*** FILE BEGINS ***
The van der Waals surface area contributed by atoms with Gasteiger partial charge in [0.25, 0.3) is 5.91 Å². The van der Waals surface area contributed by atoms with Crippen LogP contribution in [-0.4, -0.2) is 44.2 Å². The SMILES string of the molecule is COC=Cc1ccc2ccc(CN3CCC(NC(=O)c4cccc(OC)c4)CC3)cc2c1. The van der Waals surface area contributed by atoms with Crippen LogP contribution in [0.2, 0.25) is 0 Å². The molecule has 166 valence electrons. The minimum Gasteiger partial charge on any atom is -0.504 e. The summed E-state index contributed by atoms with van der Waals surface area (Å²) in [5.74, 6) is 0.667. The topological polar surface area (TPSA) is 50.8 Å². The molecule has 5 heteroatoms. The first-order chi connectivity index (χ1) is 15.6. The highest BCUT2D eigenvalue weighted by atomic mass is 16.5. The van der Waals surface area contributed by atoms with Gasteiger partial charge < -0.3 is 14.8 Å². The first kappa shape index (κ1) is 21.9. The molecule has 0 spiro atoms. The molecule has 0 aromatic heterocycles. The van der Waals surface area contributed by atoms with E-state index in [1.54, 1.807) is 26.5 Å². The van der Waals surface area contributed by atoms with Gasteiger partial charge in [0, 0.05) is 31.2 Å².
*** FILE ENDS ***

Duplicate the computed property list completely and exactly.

The van der Waals surface area contributed by atoms with Gasteiger partial charge in [0.25, 0.3) is 5.91 Å². The van der Waals surface area contributed by atoms with Crippen LogP contribution in [-0.4, -0.2) is 44.2 Å². The SMILES string of the molecule is COC=Cc1ccc2ccc(CN3CCC(NC(=O)c4cccc(OC)c4)CC3)cc2c1. The van der Waals surface area contributed by atoms with Crippen LogP contribution in [0.2, 0.25) is 0 Å². The molecule has 166 valence electrons. The minimum Gasteiger partial charge on any atom is -0.504 e. The summed E-state index contributed by atoms with van der Waals surface area (Å²) in [5.74, 6) is 0.667. The topological polar surface area (TPSA) is 50.8 Å². The molecule has 5 heteroatoms. The first-order chi connectivity index (χ1) is 15.6. The highest BCUT2D eigenvalue weighted by atomic mass is 16.5. The van der Waals surface area contributed by atoms with Gasteiger partial charge < -0.3 is 14.8 Å². The first kappa shape index (κ1) is 21.9. The molecule has 0 spiro atoms. The molecule has 0 aromatic heterocycles. The van der Waals surface area contributed by atoms with E-state index in [1.54, 1.807) is 26.5 Å². The van der Waals surface area contributed by atoms with Gasteiger partial charge in [0, 0.05) is 31.2 Å².